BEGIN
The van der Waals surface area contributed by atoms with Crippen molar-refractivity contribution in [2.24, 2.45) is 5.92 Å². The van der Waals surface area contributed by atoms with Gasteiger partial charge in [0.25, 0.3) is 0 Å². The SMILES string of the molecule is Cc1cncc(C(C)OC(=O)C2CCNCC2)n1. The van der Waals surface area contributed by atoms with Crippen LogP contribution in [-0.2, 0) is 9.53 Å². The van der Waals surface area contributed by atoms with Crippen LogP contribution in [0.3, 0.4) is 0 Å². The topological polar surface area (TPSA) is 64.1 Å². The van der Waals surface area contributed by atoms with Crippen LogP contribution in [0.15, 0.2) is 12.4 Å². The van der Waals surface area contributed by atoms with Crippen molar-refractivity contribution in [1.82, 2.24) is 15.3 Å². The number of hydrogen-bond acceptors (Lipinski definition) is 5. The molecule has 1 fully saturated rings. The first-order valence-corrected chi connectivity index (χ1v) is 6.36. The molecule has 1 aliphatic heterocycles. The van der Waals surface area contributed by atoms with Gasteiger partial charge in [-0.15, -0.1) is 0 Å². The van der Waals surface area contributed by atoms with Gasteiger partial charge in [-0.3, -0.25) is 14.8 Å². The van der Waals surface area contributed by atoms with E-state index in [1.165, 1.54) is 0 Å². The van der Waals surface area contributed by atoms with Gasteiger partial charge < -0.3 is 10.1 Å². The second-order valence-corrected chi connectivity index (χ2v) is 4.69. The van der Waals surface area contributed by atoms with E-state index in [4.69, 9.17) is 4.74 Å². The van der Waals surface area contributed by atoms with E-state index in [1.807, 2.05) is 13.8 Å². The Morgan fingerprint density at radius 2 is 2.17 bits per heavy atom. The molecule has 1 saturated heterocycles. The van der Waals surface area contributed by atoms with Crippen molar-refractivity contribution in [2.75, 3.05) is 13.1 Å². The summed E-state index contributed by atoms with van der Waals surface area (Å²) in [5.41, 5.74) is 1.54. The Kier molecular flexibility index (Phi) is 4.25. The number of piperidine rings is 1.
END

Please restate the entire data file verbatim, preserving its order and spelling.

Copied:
The van der Waals surface area contributed by atoms with Crippen molar-refractivity contribution in [2.24, 2.45) is 5.92 Å². The van der Waals surface area contributed by atoms with Gasteiger partial charge in [0.25, 0.3) is 0 Å². The SMILES string of the molecule is Cc1cncc(C(C)OC(=O)C2CCNCC2)n1. The van der Waals surface area contributed by atoms with Crippen LogP contribution in [-0.2, 0) is 9.53 Å². The van der Waals surface area contributed by atoms with Crippen LogP contribution in [0.3, 0.4) is 0 Å². The topological polar surface area (TPSA) is 64.1 Å². The van der Waals surface area contributed by atoms with Crippen LogP contribution in [0.15, 0.2) is 12.4 Å². The van der Waals surface area contributed by atoms with Crippen molar-refractivity contribution in [1.82, 2.24) is 15.3 Å². The number of hydrogen-bond acceptors (Lipinski definition) is 5. The molecule has 1 fully saturated rings. The first-order valence-corrected chi connectivity index (χ1v) is 6.36. The molecule has 1 aliphatic heterocycles. The van der Waals surface area contributed by atoms with Gasteiger partial charge in [-0.15, -0.1) is 0 Å². The van der Waals surface area contributed by atoms with Gasteiger partial charge in [-0.3, -0.25) is 14.8 Å². The van der Waals surface area contributed by atoms with E-state index in [1.165, 1.54) is 0 Å². The van der Waals surface area contributed by atoms with Gasteiger partial charge < -0.3 is 10.1 Å². The second-order valence-corrected chi connectivity index (χ2v) is 4.69. The van der Waals surface area contributed by atoms with E-state index in [4.69, 9.17) is 4.74 Å². The van der Waals surface area contributed by atoms with E-state index in [1.807, 2.05) is 13.8 Å². The Morgan fingerprint density at radius 2 is 2.17 bits per heavy atom. The molecule has 1 saturated heterocycles. The van der Waals surface area contributed by atoms with Crippen molar-refractivity contribution in [2.75, 3.05) is 13.1 Å². The summed E-state index contributed by atoms with van der Waals surface area (Å²) in [5.41, 5.74) is 1.54. The Kier molecular flexibility index (Phi) is 4.25. The number of piperidine rings is 1.